National Party reshuffle leaves its climate policy in neutral


Over the weekend, the weekend just gone, the National Party had their annual conference in Christchurch. It was – among other things – a chance for the rural and urban wings of the party to meet as one and see how they are (not)reconciling their differences over climate change.

Until now National Party M.P. Todd Muller (M.P. for Bay of Plenty) had been held the climate change portfolio. Mr Muller, who until today had been No. 31 on the party list, has had a promotion following the resignation of Nathan Guy (M.P. for Otaki), who is standing down at the 2020 election. As a result, but also partially out of dissatisfaction with the efforts to negotiate a deal with the Government on agricultural emissions, Mr Muller has lost the Climate Change portfolio.

The rural wing of the party, it would appear does not believe in climate change and does not want anything done on the issue. This will no doubt concern National Party leader Simon Bridges, who despite Prime Minister Jacinda Ardern’s tumble in the polls, is still a long way behind her. The need to keep the blue-green wing of the party on board at a time when the Government is trying to make significant inroads into the issue is critical in order to avoid National conceding seats at the 2020 election.

Scott Simpson (M.P. for Coromandel), takes his place as Climate Change spokesperson. Mr Simpson is not known to have the contacts Mr Muller did in the rural community. In 2017 he was appointed National’s spokesperson for the environment. In that capacity he has been critical of Minister for Environment Eugenie Sage, following revelations that 55 micron L.D.P.E. bags would only work 20 times or so instead of the recommended 55 times to pass the multi-use test.

Mr Simpson will need to move quickly on Climate Change whether he wants to or not. The Zero Carbon Bill, which addresses how the Government should try to reach our 2050 goal of being carbon neutral, closed for submissions on 16 July. National will need to achieve some sort of reconciliation soon between its rural and urban wings over climate change, lest New Zealand First whose membership has a significant rural component undermine their vote.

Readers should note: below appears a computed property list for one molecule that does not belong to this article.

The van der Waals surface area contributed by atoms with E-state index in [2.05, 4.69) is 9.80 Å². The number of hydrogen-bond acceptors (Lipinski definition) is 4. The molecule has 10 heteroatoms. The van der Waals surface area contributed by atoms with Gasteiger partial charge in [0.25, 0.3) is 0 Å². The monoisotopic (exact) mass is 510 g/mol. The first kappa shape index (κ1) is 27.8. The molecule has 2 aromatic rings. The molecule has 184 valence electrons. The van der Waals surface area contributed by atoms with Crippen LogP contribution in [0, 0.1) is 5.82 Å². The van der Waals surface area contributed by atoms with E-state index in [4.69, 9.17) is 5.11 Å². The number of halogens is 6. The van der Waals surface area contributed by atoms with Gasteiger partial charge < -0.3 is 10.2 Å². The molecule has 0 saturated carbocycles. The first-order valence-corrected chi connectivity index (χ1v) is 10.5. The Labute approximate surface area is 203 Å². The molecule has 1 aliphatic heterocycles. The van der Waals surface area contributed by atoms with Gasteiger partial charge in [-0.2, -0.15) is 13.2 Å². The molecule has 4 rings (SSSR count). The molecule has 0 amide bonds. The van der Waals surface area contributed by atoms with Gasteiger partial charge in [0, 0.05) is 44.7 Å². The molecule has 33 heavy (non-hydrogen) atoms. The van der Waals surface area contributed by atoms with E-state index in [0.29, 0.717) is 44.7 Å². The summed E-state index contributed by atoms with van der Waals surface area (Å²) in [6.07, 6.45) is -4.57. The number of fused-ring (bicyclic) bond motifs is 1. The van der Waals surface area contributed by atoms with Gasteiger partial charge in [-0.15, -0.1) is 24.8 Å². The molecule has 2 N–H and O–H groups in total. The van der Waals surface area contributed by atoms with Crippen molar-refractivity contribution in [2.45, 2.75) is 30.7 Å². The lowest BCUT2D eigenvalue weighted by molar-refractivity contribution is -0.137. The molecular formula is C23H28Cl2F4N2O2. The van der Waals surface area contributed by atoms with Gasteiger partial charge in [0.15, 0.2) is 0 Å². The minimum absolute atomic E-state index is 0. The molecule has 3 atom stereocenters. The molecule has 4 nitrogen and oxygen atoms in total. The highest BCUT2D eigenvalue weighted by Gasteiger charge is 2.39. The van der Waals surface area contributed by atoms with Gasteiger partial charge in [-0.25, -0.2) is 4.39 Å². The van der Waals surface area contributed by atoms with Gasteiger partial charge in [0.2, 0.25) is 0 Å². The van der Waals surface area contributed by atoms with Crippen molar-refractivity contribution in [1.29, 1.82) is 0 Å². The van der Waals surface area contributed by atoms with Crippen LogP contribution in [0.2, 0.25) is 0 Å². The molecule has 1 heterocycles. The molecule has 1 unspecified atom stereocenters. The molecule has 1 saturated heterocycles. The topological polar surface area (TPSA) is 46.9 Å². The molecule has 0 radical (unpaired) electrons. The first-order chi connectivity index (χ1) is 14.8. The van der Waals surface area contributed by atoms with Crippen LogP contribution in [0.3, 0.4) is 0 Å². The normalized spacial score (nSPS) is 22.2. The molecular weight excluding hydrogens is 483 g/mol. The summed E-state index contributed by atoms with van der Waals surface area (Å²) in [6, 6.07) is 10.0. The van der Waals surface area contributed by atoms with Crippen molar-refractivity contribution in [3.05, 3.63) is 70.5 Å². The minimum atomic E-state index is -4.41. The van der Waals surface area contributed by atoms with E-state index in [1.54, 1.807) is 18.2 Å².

He will be further motivated by the fact that the Government, whilst on one hand is definitely forging ahead with climate policy, on the other is very definitely lacking ideas or a willingness to try anything radical. There are a number of steps that they could be taking fairly rapidly such as compulsorily recycling all aluminium, which is very energy intensive to manufacture at a smelter. There are also a number of longer term initiatives such as developing biofuel from the waste stream to power vehicles, using waste to energy plants to generate electricity and provide hot water to communities.

Can Mr Simpson be the successful bridge between the blue-greens and the rural wing of the National Party, or will he let the work started by Mr Muller slide in favour of other priorities?

 

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